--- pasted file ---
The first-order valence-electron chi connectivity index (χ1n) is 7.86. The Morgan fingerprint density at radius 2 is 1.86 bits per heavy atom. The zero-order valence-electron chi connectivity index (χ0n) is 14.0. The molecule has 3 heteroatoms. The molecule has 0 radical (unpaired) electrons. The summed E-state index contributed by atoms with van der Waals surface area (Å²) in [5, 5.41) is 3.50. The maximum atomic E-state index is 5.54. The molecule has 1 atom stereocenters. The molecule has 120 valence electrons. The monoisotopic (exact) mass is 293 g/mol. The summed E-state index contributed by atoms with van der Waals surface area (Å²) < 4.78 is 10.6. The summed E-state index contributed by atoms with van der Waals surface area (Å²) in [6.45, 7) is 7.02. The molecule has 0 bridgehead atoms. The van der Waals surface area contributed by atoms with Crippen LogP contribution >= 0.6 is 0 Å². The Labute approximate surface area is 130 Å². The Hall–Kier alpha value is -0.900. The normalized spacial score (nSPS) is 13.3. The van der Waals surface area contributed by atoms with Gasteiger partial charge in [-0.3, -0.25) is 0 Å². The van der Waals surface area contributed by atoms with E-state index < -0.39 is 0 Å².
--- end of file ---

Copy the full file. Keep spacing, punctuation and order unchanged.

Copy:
The first-order valence-electron chi connectivity index (χ1n) is 7.86. The Morgan fingerprint density at radius 2 is 1.86 bits per heavy atom. The zero-order valence-electron chi connectivity index (χ0n) is 14.0. The molecule has 3 heteroatoms. The molecule has 0 radical (unpaired) electrons. The summed E-state index contributed by atoms with van der Waals surface area (Å²) in [5, 5.41) is 3.50. The maximum atomic E-state index is 5.54. The molecule has 1 atom stereocenters. The molecule has 120 valence electrons. The monoisotopic (exact) mass is 293 g/mol. The summed E-state index contributed by atoms with van der Waals surface area (Å²) < 4.78 is 10.6. The summed E-state index contributed by atoms with van der Waals surface area (Å²) in [6.45, 7) is 7.02. The molecule has 0 bridgehead atoms. The van der Waals surface area contributed by atoms with Crippen LogP contribution >= 0.6 is 0 Å². The Labute approximate surface area is 130 Å². The Hall–Kier alpha value is -0.900. The normalized spacial score (nSPS) is 13.3. The van der Waals surface area contributed by atoms with Gasteiger partial charge in [-0.3, -0.25) is 0 Å². The van der Waals surface area contributed by atoms with E-state index < -0.39 is 0 Å².